```
public static List<List<Integer>> fourSum(int[] nums, int target) {
List<List<Integer>> quadruplets = new ArrayList<>();
int n = nums.length;
Arrays.sort(nums);
for (int i = 0; i < n - 3; i++) {
if (i > 0 && nums[i] == nums[i - 1])
continue;
for (int j = i + 1; j < n - 2; j++) {
if (j > i + 1 && nums[j] == nums[j - 1])
continue;
int left = j + 1;
int right = n - 1;
int remainingTarget = target - nums[i] - nums[j];
while (left < right) {
int sum = nums[left] + nums[right];
if (sum == remainingTarget) {
quadruplets.add(Arrays.asList(nums[i], nums[j], nums[left], nums[right]));
while (left < right && nums[left] == nums[left + 1]) left++;
while (left < right && nums[right] == nums[right - 1]) right--;
left++;
right--;
} else if (sum < remainingTarget) {
left++;
} else {
right--;
}
}
}
}
return quadruplets;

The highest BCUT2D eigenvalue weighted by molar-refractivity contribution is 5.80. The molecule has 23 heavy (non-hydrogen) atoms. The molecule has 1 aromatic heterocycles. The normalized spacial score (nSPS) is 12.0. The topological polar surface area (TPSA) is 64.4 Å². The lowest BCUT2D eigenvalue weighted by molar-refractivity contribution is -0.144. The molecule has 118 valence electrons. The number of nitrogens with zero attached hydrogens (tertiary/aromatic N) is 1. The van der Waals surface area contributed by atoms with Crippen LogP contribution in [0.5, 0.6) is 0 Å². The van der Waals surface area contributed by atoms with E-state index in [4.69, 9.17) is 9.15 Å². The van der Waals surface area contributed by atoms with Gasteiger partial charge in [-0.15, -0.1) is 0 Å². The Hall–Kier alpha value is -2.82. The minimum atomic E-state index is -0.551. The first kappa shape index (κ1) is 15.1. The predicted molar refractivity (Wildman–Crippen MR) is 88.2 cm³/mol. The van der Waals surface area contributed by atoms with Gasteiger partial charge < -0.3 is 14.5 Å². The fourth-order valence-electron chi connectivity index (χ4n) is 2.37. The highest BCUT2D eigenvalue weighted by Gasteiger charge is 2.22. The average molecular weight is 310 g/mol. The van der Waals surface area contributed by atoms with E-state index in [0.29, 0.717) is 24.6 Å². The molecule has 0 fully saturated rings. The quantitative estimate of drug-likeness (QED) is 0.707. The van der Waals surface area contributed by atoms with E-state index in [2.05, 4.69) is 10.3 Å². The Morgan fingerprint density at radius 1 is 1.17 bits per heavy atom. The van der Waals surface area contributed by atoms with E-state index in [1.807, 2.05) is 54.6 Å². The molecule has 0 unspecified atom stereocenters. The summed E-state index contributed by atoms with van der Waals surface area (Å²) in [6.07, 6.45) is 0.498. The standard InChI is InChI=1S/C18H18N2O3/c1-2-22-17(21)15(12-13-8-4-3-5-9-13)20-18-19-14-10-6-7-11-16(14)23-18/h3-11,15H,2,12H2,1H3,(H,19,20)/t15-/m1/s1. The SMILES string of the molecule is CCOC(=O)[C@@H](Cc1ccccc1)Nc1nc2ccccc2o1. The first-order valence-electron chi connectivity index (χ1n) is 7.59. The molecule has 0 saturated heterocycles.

}
```

**Time Complexity:** The time complexity of the Optimized Two-Pointer Technique for the 4Sum problem is O(n^3), where n is the size of the input array.

**Space Complexity:** The space complexity of this algorithm is O(1) as it uses only a constant amount of additional space for variables

**4sum Problem for Coding Interviews**

The 4sum problem is a popular problem in coding interviews. It is a good way to test a candidate’s knowledge of algorithms and data structures.

In a coding interview, the interviewer may ask the candidate to solve the 4sum problem for a specific set of input values. The interviewer may also ask the candidate to discuss the different approaches to solving the problem and their time and space complexities.

**Conclusion:** In this article, we explored two approaches to solve the 4Sum problem in Java. The brute-force approach is simple to implement but inefficient for large arrays. In contrast, the optimized two-pointer technique, including the “Efficient 4sum algorithm for large arrays,” offers a significant reduction in time complexity, making it the preferred choice for handling large datasets. By understanding the time and space complexities of these algorithms developers can make informed decisions to optimize their solutions effectively.

**References:**

- GeeksforGeeks: “Four Sum Problem” – https://www.geeksforgeeks.org/find-four-numbers-with-sum-equal-to-given-sum/